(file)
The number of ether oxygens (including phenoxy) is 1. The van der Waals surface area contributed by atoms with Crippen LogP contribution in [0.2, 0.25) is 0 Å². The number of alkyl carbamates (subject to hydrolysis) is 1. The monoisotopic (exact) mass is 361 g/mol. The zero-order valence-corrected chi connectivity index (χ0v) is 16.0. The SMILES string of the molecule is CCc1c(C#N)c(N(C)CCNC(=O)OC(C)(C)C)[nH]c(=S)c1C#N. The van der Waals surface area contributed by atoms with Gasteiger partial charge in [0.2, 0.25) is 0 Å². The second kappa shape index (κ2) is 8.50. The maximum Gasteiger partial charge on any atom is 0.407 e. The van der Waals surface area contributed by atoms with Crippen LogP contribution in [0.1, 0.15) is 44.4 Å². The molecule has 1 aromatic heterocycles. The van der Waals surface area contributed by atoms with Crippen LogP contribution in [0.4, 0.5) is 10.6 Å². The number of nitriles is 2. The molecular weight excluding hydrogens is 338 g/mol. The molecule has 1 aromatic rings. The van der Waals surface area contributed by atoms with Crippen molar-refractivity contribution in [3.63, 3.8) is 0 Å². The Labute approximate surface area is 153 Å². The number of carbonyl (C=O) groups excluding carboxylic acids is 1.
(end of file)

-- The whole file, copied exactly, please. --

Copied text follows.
The number of ether oxygens (including phenoxy) is 1. The van der Waals surface area contributed by atoms with Crippen LogP contribution in [0.2, 0.25) is 0 Å². The number of alkyl carbamates (subject to hydrolysis) is 1. The monoisotopic (exact) mass is 361 g/mol. The zero-order valence-corrected chi connectivity index (χ0v) is 16.0. The SMILES string of the molecule is CCc1c(C#N)c(N(C)CCNC(=O)OC(C)(C)C)[nH]c(=S)c1C#N. The van der Waals surface area contributed by atoms with Gasteiger partial charge in [0.2, 0.25) is 0 Å². The second kappa shape index (κ2) is 8.50. The maximum Gasteiger partial charge on any atom is 0.407 e. The van der Waals surface area contributed by atoms with Crippen LogP contribution in [0.1, 0.15) is 44.4 Å². The molecule has 1 aromatic heterocycles. The van der Waals surface area contributed by atoms with Crippen LogP contribution in [0.4, 0.5) is 10.6 Å². The number of nitriles is 2. The molecular weight excluding hydrogens is 338 g/mol. The molecule has 1 aromatic rings. The van der Waals surface area contributed by atoms with Crippen molar-refractivity contribution in [3.63, 3.8) is 0 Å². The Labute approximate surface area is 153 Å². The number of carbonyl (C=O) groups excluding carboxylic acids is 1.